There is a meme that has been going around on Twitter of late—in November a user tweeted, “there’s only ONE MONTH left in the decade. what have you accomplished?”. Well, Twitter did as Twitter does, and the prompt spread like wildfire, with folks replying in ways alternately pompous or self-deprecating, heartbreaking or inspiring.
Filmmaker Colin Levy did not serve up a reply (though he’s worth a follow), but if he did, his tweet would have been pretty impressive: a heralded graduation film from SCAD made a splash, two animated shorts in collaboration with the Blender Institute each entertained worldwide audiences to the tune of the tens of millions of views, and a productive stint at Pixar Animation working on films like Inside/Out and Finding Dory was added to his resumé. Yet despite the achievements, the specter of Skywatch hung over him, a passion project 7 years in the making that dominated his spare attention throughout. From initial doodles in 2012, to a massive Kickstarter campaign, and almost 5 years in post-production, it has been a long journey to completion for Skywatch, but today Levy’s impressive proof-of-concept is sneaking under the decade deadline with its online premiere.
Skywatch is a near-future sci-fi vision centering on two teen boys who hack an ubiquitous consumer drone delivery service called NexPort in order to prank their neighbors. Naturally things go badly, and when a dangerous conspiracy is uncovered by the pair, they attract unwanted attention from the Amazon-esque corporation pulling strings behind the scenes. NexPort will stop at nothing to keep their secrets hidden, placing the boys in immediate danger.
In this era of Stranger Things, the phrase “Amblin-esque” is over-used, referring to the Spielberg-founded production company that gave us E.T. and Gremlins, but I’ll apply it anyway. Skywatch really aims to invoke the pleasures of those 80’s kids movies, fusing action/adventure escapades with aspects of a high-concept thriller in a way that is kid-friendly but not shorn of all sense of danger. The stakes of the film feel real and high while maintaining, at its core, a slightly corny innocence familiar to works of that era.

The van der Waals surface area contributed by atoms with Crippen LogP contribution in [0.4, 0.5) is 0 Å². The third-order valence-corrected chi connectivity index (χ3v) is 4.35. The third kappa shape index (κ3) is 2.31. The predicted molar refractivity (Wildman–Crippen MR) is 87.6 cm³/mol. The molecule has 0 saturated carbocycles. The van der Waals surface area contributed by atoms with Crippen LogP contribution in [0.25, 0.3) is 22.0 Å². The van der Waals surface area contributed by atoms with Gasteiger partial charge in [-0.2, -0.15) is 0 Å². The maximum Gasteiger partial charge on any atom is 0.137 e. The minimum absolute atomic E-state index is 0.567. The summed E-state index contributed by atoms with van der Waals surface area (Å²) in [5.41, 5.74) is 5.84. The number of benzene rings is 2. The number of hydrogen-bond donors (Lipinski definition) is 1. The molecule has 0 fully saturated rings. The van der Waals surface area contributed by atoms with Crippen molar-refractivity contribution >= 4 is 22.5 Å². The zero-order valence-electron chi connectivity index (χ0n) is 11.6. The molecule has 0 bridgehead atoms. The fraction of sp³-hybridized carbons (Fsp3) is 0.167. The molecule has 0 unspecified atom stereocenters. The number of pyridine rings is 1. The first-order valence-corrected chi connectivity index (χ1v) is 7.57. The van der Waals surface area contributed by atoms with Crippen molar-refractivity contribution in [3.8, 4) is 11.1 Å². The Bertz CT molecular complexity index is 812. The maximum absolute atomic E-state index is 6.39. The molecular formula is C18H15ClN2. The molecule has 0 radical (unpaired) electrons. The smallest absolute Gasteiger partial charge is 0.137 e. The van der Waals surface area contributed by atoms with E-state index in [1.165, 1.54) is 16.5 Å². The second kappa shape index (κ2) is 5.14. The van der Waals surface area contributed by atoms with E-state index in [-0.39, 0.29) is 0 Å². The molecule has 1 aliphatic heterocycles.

Despite this nostalgic tone, the film deftly weaves in contemporary concerns. Trends that were scarcely on the cultural radar in 2014 when the script was written are now massive debates, from Big Tech’s use of data and its fusion with the military-industrial complex, to the rise of Amazon and the plethora of consumer on-demand services hilariously dubbed “Millenial Lifestyle Sponsorship“. The technological vision of Skywatch is not remotely far-fetched, and while its conspiratorial imaginings would be scoffed at by Jeff Bezos, they really are not too difficult to extrapolate from our current reality—think of the things we already sacrifice for the sake of convenience?
While one must tip their cap to Levy’s prescience, it cannot be argued that the themes are explored in any particular depth here—the short is unabashedly a teaser, complete with a world-expanding cliffhanger ending and a Marvel-esque surprise cameo. With a feature script in hand, this online release is very self-consciously an attempt by Levy and his producer, Andre Danylevich, to drum up interest in their expanded pitch which they are taking out to industry now. We’ve long had a conflicted stance towards these types of proof-of-concept shorts—as champions of the medium we tend to favor self-contained films that are stand-alone, yet the undeniable popularity of these works and their increased effectiveness over the decade at launching the careers of exciting new talent is worth celebrating. As with any selection we’ve emphasized discernment, and judging the work on the level of its filmmaker’s intention.
With that disclaimer, we find the premise of Skywatch fun and would be genuinely excited to see it stretched to feature or series-length. Furthermore, the film is executed with undeniable skill and style. Its glossy mainstream look is perhaps not to everyone’s taste, but there exists a thoughtfulness and care to its design and execution. From the kick-off scene which utilizes bravura swooping camera movements in a faux-commercial for the NexPort service, to the plausible interface designs, it is clear that Levy has labored over the details in a loving way, and details are really what sell world-building. Too often films of this type lean on VFX in an unincorporated manner, with objects or interfaces that sit on top of and separate from production design, or fail to interact with traditional filmmaking techniques. Levy alongside his VFX Supervisor, Sandro Blattner, create something seamless that utilizes all the elements of film craft despite the logistical challenge of incorporating over 200 VFX shots into a 10min film.
Recently completed, the film celebrated its World Premiere last month at the Austin Film Festival before today’s online premiere. After such a long process to bring it to life, we’re excited for Levy to share his passion project with audiences around the world. We’re sure it will find favor with them, and fingers crossed that it finds favor in Hollywood too, so that we might see more of this intriguing world that Levy has imagined.